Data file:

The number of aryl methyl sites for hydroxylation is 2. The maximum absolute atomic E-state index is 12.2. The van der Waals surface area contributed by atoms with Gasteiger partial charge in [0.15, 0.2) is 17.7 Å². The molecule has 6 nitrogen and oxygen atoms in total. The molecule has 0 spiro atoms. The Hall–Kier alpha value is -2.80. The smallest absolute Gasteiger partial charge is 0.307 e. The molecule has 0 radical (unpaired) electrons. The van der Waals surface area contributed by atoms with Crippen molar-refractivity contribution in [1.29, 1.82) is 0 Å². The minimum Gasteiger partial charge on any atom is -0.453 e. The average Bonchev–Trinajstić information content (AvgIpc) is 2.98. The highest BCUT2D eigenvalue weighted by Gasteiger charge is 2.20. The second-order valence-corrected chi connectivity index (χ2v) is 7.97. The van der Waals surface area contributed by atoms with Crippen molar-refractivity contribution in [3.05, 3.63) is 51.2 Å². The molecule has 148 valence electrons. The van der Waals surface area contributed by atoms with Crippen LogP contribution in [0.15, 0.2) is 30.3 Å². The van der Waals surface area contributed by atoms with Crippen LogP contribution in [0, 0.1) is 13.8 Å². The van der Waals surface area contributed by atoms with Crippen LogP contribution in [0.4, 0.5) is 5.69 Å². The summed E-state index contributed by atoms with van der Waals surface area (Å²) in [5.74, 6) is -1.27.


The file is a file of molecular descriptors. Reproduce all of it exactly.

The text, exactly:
The number of aryl methyl sites for hydroxylation is 2. The maximum absolute atomic E-state index is 12.2. The van der Waals surface area contributed by atoms with Gasteiger partial charge in [0.15, 0.2) is 17.7 Å². The molecule has 6 nitrogen and oxygen atoms in total. The molecule has 0 spiro atoms. The Hall–Kier alpha value is -2.80. The smallest absolute Gasteiger partial charge is 0.307 e. The molecule has 0 radical (unpaired) electrons. The van der Waals surface area contributed by atoms with Crippen molar-refractivity contribution in [1.29, 1.82) is 0 Å². The minimum Gasteiger partial charge on any atom is -0.453 e. The average Bonchev–Trinajstić information content (AvgIpc) is 2.98. The highest BCUT2D eigenvalue weighted by Gasteiger charge is 2.20. The second-order valence-corrected chi connectivity index (χ2v) is 7.97. The van der Waals surface area contributed by atoms with Crippen molar-refractivity contribution in [3.05, 3.63) is 51.2 Å². The molecule has 148 valence electrons. The van der Waals surface area contributed by atoms with Crippen LogP contribution in [0.15, 0.2) is 30.3 Å². The van der Waals surface area contributed by atoms with Crippen LogP contribution in [0, 0.1) is 13.8 Å². The van der Waals surface area contributed by atoms with Crippen LogP contribution in [0.4, 0.5) is 5.69 Å². The summed E-state index contributed by atoms with van der Waals surface area (Å²) in [5.74, 6) is -1.27.